FYI… Your iTunes account, iCloud account and Apple account are all the same thing, so that’s the password you need to enter. IF you’re not sure of your password, note the email address that shows in the password prompt box. Now go to https://iforgot.apple.com. Enter the email address that you previously noted in the Apple ID box and then click Next and follow the steps for resetting your password.
  7. The download will begin and you can push the Home button to get back to your home screen.
Practicing with Dragon Dictation
For now, just practice dictating and editing with Dragon Diction. If you are happy with the way it translates your speech to text, we can show you later how to use it for your memoir. Here’s a video that might help you get started.

For Android Users
The built-in Android speech to text feature works much like the iPhone. The microphone icon will be on the keyboard anytime typing is available on your phone or tablet. Use email messages to practice and see if this built-in feature will work for you. Using the built-in microphone will allow you to use it with any app, so this will be the easiest method if it works.--

If the built-in app doesn’t work for you, there are lots of dictation apps in the Google Play store on your Android device. Search for “speech to text” and choose a few with high ratings and give them a try.

For Windows Users
If you have a laptop computer you probably have a built-in microphone and it might be good enough to get the job done. If not, you can order a fairly inexpensive one from Amazon, or stop by your local electronics store.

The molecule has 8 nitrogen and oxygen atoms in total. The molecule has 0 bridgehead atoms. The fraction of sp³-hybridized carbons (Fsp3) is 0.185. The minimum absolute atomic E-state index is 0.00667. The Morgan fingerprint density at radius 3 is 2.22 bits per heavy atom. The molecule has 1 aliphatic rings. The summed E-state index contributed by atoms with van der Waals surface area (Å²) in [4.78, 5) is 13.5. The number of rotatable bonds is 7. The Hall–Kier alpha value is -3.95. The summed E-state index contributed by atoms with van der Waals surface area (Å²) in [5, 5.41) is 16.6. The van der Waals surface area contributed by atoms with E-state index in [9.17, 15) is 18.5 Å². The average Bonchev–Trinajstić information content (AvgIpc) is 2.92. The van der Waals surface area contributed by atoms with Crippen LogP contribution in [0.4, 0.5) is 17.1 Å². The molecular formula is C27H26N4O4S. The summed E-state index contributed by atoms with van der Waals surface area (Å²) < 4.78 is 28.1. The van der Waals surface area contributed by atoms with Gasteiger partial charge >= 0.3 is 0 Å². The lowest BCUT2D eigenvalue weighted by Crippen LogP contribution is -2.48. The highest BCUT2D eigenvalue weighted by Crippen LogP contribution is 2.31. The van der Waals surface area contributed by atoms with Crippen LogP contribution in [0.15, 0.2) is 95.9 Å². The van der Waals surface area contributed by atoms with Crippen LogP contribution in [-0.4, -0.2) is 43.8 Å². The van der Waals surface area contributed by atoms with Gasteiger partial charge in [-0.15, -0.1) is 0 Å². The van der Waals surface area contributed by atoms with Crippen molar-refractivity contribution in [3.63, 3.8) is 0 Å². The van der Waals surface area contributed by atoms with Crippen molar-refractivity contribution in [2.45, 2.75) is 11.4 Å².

Type "speech recognition" in Start Menu Search BoxIn Windows 7 and Windows 8, there is a built-in speech recognition application. It probably doesn’t measure up to a paid application, like Dragon Naturally Speaking, but it is free, so it might be worth a try. Definitely go through all the steps of setting it up and teaching it to understand you. Below is a tutorial for Windows 8.1 – the steps should be very similar for Windows 7, except that you type “speech recognition” into the Start Menu search bar.


Dragon Naturally Speaking
Dragon Naturally Speaking is extremely popular voice recognition software for Windows. The more you use Dragon, the more accurate it becomes as it learns the words and phrases you use the most. It is amazingly good at spelling even difficult words and proper names correctly. The design is intuitive and there are tutorials to help you get up and running. It works anywhere that you can type within most popular applications.

For Mac Users

Macs come with built-in dictation software. Reportedly, it has been getting better with each new operating system Apple releases. It’s free, so it’s definitely worth a try. That said, Dragon Dictate for Mac generally gets better reviews. It too has been getting better with every release, but it does come at a price.


Image Credit: ©frank peters/Bigstock.com

“Preparing to Write Your Memoir” – a five part series

  1. Gather Your Tools
  2. Getting Out of the Gate
  3. Test Your Dictation Tools – You Are Here
  4. Filling in the Gaps
  5. “A Picture is Worth a Thousand Words”
Test Your Dictation Tools was last modified: January 19th, 2016 by Val Brennan